More than one year after the Boston Marathon bombing, new research is finding people may be exhibiting symptoms of post-traumatic stress disorder (PTSD), and that, importantly, these symptoms may have been predicted years prior during unrelated experiments into the brain’s fear response.

Collaboration from University of Washington and Harvard researchers finds in a new study that when our brains process emotional images, the part of the organ responsible for fear — the amygdala — lights up in particular ways. These depend on our prior experiences, which we recall from memory, and to a lesser extent our genetic predispositions. Using a unique data set, the research team was able to predict which teenagers would exhibit PTSD symptoms based on prior amygdala readings.

Katie McLaughlin, now an assistant professor of psychology at UW, had already conducted brain scans a year before the bombings when the tragedy occurred. She showed subjects a series of neutral and emotional images designed to elicit either a negative response or a non-response. These included pictures of chairs or buttons, or people fighting or crying.

One month after the incident, McLaughlin and her colleagues revisited the pool of subjects and sent them an online survey. They wanted to know how close subjects were to the finish line when the bomb detonated, whether they were injured, how much media exposure they experienced, and whether they struggled to forget the bombing. Then, the team compared the responses to their amygdala readings a year ago to see whose brains stuck to the story.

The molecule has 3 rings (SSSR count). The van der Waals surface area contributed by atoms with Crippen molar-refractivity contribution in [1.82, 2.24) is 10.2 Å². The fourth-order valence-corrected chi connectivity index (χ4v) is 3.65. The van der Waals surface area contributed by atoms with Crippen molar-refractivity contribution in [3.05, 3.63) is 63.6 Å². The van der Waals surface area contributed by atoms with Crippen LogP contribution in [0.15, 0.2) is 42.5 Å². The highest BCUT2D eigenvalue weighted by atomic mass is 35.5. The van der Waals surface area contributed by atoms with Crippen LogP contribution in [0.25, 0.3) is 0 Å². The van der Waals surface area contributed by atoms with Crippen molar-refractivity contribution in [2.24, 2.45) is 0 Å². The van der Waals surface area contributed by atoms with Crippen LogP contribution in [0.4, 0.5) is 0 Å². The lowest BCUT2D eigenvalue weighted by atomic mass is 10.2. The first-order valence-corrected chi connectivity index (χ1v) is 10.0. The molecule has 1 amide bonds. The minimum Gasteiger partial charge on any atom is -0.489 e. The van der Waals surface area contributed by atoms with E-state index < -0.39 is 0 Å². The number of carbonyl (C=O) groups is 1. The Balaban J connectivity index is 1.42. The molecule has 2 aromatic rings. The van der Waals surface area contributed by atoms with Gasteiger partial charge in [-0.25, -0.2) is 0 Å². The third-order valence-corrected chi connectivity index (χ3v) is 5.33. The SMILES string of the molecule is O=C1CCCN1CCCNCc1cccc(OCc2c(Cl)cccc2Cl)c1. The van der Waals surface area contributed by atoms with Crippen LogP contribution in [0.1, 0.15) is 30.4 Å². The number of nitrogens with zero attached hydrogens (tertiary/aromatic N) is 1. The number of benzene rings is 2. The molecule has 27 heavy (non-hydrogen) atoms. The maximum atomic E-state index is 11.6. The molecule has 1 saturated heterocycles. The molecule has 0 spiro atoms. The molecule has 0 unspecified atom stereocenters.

What they found was the more subjects’ amygdala responded to negative images, “the more likely they were to have symptoms of PTSD following the terrorist attacks,” McLaughlin said in a statement. The people who, two years ago, demonstrated more sensitive responses in the fear centers of their brain later went on to show greater risk of PTSD. A simple online survey is by no means a diagnosis; however, the model the researchers created stays consistent with the prior findings.

McLaughlin argues the study is especially valuable because it includes data from the same people before and after a tragic event. Obtaining data from before such an incident is typically impossible, as the events strike at random. All researchers can do is hope the data from an unrelated experiment is still available for follow-up analysis. Now that McLaughlin and her team have this follow-up data, she hopes it can inform diagnostic efforts.

“The more we understand the underlying neurobiological systems that shape reactions to traumatic events, the closer we move to understanding a person’s increased vulnerability to them,” she said. “That could help us develop early interventions to help people who might develop PTSD later.”

According to the National Institutes for Mental Health, 3.5 percent of the U.S. population reportedly suffered from PTSD in the year 2005. Of those cases, over a third were diagnosed as “severe.” All told, just under seven percent of people reported experiencing PTSD at some point in their lives, although only around half will receive treatment for the disorder.